Peer-Reviewed Journal Details
Mandatory Fields
Daly, Caroline,Griffin, Eve,Ashcroft, Darren M,Webb, Roger T,Perry, Ivan J,Arensman, Ella
European Journal of Public Health
Frequently used drug types and alcohol involvement in intentional drug overdoses in Ireland: a national registry study
Optional Fields
Intentional drug overdose (IDO) is the most common form of hospital-treated self-harm, yet no national study has systematically classified the range of drugs involved using a validated system. We aimed to determine the profile of patients engaging in overdose, to identify drugs frequently used and to quantify the contributions of multiple drug use and alcohol involvement.Between 2012 and 2014, the National Self-Harm Registry, Ireland recorded 18 329 presentations of non-fatal IDO to Irish emergency departments. Information on demographic and overdose characteristics were obtained. Drugs were categorized using the Anatomical Therapeutic Chemical classification system.Analgesics (32.4%), antidepressants (21.9%), anxiolytics (21.2%) and hypnotics and sedatives (21.0%) were the most frequently used drugs types involved in overdose. Presentations involving analgesic and antidepressant medication were more common for females whereas males more often took illegal, anxiolytic and hypnotic and sedative drugs. Overdoses with drugs other than those which affect the nervous system were identified, including musculoskeletal drugs, taken in 12.0% of presentations. Paracetamol was the most frequently used drug, particularly among females (32.0%) and persons under 25 years (36.2%). Alcohol was most often present in overdoses involving anxiolytics and illegal drugs. Multiple drug use was a factor in almost half (47.1%) of presentations.People who engage in IDO frequently take prescription only or sales restricted drugs, often involving alcohol and/or multiple drug use. These findings highlight the importance of addressing drug and alcohol misuse, potential inappropriate prescribing and the enforcement of legislation restricting specific drug sales.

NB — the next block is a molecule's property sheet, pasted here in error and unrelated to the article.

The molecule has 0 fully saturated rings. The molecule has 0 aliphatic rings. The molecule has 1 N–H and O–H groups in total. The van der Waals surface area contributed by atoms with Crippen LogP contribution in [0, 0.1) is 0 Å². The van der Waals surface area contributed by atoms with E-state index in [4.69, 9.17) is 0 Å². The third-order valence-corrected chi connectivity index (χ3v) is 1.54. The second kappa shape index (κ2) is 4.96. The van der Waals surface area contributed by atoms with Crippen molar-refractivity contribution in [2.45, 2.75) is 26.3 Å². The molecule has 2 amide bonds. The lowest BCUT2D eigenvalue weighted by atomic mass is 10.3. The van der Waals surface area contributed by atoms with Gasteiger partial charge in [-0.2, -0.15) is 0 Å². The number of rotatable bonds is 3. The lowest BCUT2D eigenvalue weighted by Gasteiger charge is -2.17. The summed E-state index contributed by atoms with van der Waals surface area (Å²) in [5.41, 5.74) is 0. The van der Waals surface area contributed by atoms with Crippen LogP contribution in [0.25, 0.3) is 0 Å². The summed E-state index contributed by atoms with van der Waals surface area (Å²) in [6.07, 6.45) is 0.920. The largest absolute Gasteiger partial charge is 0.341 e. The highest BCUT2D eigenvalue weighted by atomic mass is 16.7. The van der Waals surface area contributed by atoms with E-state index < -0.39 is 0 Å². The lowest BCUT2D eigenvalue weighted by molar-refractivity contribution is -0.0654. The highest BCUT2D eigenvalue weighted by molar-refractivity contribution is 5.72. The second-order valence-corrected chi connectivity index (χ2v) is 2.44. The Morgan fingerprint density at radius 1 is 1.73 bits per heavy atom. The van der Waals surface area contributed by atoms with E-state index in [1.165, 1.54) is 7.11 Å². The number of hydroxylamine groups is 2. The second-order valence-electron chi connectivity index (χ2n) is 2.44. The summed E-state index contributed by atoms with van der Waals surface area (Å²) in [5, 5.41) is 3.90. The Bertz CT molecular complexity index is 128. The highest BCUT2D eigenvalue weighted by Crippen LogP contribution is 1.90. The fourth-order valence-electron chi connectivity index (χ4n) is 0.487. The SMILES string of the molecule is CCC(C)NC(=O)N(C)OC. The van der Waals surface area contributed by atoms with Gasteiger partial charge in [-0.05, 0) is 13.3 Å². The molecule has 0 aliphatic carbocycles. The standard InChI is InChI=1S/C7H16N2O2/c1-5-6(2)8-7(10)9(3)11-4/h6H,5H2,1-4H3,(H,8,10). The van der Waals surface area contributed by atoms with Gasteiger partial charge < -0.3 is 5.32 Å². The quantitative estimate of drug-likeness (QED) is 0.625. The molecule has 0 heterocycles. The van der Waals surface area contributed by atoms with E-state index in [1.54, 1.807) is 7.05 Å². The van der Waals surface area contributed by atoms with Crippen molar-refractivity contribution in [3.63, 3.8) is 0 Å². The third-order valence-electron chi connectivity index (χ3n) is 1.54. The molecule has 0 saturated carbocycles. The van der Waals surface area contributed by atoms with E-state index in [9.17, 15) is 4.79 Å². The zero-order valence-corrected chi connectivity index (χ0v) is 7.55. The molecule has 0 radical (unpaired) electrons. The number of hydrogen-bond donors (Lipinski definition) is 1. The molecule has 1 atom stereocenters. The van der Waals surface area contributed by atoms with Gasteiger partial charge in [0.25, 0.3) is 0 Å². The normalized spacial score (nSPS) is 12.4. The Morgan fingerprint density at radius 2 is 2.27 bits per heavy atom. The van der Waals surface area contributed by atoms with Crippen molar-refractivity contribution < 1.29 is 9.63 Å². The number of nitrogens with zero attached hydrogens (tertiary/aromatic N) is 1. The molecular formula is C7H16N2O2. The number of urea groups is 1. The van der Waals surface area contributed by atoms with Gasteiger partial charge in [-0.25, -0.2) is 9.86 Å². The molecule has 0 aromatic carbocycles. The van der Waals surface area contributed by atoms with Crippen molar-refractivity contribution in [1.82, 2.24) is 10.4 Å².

10.1093/eurpub/cky031 %J European Journal of Public Health
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